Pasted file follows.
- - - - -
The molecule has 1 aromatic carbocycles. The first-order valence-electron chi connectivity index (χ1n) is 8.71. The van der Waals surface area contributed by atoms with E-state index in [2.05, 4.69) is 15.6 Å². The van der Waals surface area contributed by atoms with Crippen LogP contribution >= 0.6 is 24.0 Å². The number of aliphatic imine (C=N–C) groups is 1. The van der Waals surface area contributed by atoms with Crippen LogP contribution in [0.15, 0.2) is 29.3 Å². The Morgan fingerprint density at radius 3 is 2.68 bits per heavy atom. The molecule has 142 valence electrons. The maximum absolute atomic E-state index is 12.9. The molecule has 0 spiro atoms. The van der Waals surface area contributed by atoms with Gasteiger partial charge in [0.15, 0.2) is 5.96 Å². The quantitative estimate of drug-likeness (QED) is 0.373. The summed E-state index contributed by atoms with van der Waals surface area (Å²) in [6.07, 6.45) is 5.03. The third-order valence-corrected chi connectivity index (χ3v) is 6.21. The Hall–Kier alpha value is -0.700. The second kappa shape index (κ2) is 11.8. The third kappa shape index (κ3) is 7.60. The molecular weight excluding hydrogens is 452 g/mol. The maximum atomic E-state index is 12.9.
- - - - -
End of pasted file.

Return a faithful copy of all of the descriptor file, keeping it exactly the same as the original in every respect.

The molecule has 1 aromatic carbocycles. The first-order valence-electron chi connectivity index (χ1n) is 8.71. The van der Waals surface area contributed by atoms with E-state index in [2.05, 4.69) is 15.6 Å². The van der Waals surface area contributed by atoms with Crippen LogP contribution >= 0.6 is 24.0 Å². The number of aliphatic imine (C=N–C) groups is 1. The van der Waals surface area contributed by atoms with Crippen LogP contribution in [0.15, 0.2) is 29.3 Å². The Morgan fingerprint density at radius 3 is 2.68 bits per heavy atom. The molecule has 142 valence electrons. The maximum absolute atomic E-state index is 12.9. The molecule has 0 spiro atoms. The van der Waals surface area contributed by atoms with Gasteiger partial charge in [0.15, 0.2) is 5.96 Å². The quantitative estimate of drug-likeness (QED) is 0.373. The summed E-state index contributed by atoms with van der Waals surface area (Å²) in [6.07, 6.45) is 5.03. The third-order valence-corrected chi connectivity index (χ3v) is 6.21. The Hall–Kier alpha value is -0.700. The second kappa shape index (κ2) is 11.8. The third kappa shape index (κ3) is 7.60. The molecular weight excluding hydrogens is 452 g/mol. The maximum atomic E-state index is 12.9.